Dread. I am filled with dread. In all the winters I have known thus far, this winter ahead will be daunting. The challenge: To keep my bees alive!                                                         Today, on a cold and rainy Saturday afternoon (the weather has just been awful for over two weeks now, cold rain everyday!) our Bee Club hosted a workshop demonstrating the Hive wrap-up and treatment of Oxalic Acid, the medication to ‘arrest’ development                                                                        of the dreaded D-E-S-T-R-U-C-T-O-R Varroa Mite.

A ‘drip by syringe’ applied between the frames was voted nay by the also wet and cold membership and we witnessed a demonstration of  ‘the vapours’. A heated wand powered by an automobile battery fried up the crystalline version of oxalic granules.  The toxic gas was inserted into the base of the hive. A few Bees were able to get the hell out of dodge by flying out, skirting the edges of the noxious plume while others trudged out on their death march. The cure for Cancer, chemotherapy, known as worse than the disease, is the analogy that came to mind.

Shudder.

On a happy note, I learned how to make a ‘candy board’. A paste of white granulated sugar, some water and a touch of vinegar is patted into a wood frame with a metal mesh. The hardened sheet of “candy” offers emergency food should the little creatures (those that survived the gas attack) eat themselves out of their honey stores.

The bees are already forming into balls in the hives and I can envision those fat drones providing the BTU’s. Some relief is in sight on Thursday when +10 is forecast. I will continue to provide syrup until the end of the month but I will get busy and prepare the custom fit winter cover of 2″ styrofoam @ a value of R10.                                                            Both hives are presently waterproofed with white tarps over heavy wool blankets.  There is room to innovate in this . . . profession.

fyi: Oxalic acid is like the compound found in Rhubarb leaves. Remember you are not supposed to eat Rhubarb leaves.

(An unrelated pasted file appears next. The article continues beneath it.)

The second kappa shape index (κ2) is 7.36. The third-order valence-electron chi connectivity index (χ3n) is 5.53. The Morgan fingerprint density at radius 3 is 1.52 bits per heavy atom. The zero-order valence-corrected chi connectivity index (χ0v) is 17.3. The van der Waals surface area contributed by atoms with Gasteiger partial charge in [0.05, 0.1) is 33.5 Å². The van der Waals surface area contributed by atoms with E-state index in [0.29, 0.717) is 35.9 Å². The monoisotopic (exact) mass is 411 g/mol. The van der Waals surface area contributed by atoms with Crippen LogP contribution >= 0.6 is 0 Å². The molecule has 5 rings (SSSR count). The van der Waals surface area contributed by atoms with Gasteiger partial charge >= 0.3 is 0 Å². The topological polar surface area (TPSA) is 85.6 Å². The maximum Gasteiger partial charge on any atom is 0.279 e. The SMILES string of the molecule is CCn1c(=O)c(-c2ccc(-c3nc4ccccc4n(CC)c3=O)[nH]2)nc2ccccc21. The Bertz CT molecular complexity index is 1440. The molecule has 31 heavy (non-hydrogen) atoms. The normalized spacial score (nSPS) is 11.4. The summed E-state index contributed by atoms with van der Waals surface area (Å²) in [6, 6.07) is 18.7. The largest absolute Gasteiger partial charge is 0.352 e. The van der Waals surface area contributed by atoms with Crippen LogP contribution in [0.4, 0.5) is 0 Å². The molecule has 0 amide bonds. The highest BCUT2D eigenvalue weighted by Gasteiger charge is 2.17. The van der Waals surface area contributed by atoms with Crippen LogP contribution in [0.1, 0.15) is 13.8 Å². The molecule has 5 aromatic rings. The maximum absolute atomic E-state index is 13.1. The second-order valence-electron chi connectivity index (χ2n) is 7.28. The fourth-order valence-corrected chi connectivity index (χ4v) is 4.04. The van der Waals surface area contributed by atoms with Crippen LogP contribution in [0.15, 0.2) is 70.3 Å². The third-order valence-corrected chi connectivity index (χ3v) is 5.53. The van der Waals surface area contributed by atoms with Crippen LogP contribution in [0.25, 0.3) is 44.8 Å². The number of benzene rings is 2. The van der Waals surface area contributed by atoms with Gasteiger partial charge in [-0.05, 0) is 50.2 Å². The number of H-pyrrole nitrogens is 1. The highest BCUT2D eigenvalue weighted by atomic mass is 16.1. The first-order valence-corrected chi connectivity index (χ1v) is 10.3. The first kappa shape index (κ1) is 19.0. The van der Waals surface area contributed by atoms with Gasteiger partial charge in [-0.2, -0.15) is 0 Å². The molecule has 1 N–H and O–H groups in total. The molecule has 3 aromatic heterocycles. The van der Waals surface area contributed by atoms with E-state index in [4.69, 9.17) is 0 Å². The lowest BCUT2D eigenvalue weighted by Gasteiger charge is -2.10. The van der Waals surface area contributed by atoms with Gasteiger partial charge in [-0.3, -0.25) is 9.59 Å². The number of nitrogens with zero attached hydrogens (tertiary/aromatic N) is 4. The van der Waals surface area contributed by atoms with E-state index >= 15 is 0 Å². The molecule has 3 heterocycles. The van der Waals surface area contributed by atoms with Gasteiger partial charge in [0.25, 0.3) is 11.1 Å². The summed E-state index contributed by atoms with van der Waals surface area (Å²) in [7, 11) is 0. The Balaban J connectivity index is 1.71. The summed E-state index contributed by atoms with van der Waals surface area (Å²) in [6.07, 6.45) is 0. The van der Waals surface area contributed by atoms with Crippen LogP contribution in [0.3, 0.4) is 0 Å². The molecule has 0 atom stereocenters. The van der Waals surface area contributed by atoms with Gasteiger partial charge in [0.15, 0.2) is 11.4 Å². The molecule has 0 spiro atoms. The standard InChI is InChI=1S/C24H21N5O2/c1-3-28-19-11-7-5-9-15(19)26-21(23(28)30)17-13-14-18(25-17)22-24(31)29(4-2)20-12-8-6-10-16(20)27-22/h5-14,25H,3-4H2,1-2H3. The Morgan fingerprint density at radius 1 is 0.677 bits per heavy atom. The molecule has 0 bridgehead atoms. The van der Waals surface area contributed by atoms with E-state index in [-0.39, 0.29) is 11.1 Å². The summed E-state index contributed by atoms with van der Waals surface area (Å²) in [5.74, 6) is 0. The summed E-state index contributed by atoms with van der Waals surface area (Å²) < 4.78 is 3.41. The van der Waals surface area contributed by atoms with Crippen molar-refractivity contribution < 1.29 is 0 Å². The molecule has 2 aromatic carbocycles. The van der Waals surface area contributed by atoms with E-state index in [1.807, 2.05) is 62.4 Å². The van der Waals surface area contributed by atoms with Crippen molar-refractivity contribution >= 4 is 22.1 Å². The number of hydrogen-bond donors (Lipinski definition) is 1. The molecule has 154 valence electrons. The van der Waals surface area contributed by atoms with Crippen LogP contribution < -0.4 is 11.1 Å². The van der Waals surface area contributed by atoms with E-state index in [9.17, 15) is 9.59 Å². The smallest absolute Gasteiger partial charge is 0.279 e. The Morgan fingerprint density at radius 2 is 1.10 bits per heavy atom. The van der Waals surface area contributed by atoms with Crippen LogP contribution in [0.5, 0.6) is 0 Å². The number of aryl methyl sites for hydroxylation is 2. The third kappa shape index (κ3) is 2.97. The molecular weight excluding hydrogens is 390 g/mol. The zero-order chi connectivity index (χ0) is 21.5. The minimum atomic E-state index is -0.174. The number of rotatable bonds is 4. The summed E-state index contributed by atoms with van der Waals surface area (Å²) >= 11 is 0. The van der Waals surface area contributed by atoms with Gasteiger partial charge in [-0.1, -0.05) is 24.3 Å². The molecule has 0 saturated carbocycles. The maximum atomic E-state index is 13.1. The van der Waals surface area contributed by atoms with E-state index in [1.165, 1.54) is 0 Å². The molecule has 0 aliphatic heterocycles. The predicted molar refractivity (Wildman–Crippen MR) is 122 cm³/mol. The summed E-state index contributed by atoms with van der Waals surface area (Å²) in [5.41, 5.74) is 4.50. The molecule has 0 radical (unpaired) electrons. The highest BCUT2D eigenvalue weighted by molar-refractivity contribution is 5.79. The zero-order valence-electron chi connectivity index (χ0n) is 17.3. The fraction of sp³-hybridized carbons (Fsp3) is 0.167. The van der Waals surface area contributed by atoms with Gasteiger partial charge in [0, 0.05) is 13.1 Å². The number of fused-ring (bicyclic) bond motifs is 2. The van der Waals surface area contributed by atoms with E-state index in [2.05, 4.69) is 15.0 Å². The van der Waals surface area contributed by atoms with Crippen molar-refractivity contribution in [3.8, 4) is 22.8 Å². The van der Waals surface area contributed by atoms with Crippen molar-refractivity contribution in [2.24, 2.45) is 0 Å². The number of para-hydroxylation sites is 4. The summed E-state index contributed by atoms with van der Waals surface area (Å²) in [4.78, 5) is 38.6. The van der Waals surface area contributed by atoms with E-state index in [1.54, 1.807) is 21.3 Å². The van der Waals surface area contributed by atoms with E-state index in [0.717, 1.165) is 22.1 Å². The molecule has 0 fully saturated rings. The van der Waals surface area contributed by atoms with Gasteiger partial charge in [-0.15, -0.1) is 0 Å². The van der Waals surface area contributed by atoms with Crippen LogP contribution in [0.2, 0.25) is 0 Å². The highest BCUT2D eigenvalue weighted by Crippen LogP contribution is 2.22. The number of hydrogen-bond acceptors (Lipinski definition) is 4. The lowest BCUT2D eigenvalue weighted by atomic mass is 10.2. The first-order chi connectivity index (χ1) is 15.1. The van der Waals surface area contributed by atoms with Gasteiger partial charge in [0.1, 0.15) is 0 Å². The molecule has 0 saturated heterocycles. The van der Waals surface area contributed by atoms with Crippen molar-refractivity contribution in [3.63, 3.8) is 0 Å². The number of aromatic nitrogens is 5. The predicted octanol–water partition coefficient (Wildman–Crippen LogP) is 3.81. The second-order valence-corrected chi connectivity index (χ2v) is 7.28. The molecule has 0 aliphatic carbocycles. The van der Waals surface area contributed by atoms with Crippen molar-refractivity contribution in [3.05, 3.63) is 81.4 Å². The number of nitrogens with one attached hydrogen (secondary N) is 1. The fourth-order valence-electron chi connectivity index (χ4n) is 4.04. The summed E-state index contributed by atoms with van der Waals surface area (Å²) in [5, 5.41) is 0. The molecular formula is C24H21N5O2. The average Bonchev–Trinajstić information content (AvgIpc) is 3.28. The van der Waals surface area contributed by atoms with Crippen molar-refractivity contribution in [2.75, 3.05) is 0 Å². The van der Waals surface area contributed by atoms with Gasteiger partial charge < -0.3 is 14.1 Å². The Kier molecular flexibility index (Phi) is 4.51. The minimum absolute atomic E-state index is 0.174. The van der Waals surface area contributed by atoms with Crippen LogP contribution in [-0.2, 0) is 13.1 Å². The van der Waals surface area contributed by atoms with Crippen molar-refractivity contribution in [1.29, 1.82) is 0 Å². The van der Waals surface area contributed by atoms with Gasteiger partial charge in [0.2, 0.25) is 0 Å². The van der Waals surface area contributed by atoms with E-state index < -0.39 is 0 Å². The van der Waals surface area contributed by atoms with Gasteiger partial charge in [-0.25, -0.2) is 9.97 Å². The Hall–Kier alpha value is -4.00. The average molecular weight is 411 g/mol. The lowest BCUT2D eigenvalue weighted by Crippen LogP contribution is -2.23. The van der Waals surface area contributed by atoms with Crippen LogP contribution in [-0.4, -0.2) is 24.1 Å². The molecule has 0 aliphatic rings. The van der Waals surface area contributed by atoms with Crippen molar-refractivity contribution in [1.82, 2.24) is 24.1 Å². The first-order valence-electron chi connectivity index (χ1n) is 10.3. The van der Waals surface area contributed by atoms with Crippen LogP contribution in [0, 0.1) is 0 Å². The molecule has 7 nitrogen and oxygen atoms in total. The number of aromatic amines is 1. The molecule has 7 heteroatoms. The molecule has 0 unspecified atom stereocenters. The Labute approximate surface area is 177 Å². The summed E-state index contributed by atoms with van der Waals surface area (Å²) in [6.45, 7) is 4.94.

Photo Credit: Royal Kenyon Beeworks, Flagstaff Arizona

Himalayan Balsam

SIGH< Summer is really over. Tomorrow night they predict minus 3 . . . that would be celsius nomenclature for fellow BeeKeepers in shining America (26.6F). We had a lot of action at the hives over the summer, even a swarm. The melon shaped form covered with the rogue bees is high up in a spruce tree. ‘Let them go’ says Rudy, it’s in their DNA. You don’t want those kind of bees anyways. I just feel rejected, having made a nice clean wooden home for them. They didn’t even go ‘upstairs’ to store their honey or create brood . . . Rudy also doesn’t use a Queen excluder, neither did I when I got the kit(s). My intuition told me: “No, you don’t really need these” (yet another layer to get all gooped up with propolis and comb) Must be those European Genes 😉

Himalayan Balsam. Rogue plant from, yes, the Himalayas.                                                         My bees have been arriving with white ‘spots’ on their backs and I was freaking, “Oh nooo, now what scourge is this??” Friends of Mr. Google told me not to worry, it is just pollen from the Himalayan Balsam flowers. As the bee enters the pollen stamen(s) scrapes over their backs! Well thank goodness there is still something nutritious out there for the bees, non-native invasive species or not, at least it doesn’t sting a rash onto you like Giant Hogweed and their ilk.

On October 13th, the experienced BeeKeepers of Thunder Bay will be giving a demo on how to wrap up the hives for our gruesome winter. Can I wait that long? I have been feeding them 1:2 sugar syrup and changed up the Mason jars, large bodies with the smaller caps, so there is more of an opening around the handhold lid of the hive cover. My meagre innovations. I also purchased rolls of reflective insulation (the bubble wrap stuff) I was going to make temporary tea cozy-type things until the 13th, I’ll let you know how THAT project materializes. A happy shoutout to Sassafras Farms in the Carolinas https://sassafrasbeefarm.wordpress.com/ , I hope your Farm is OK after the Hurricane, I am almost afraid to ask.

Politics of the Hive

drone4.jpg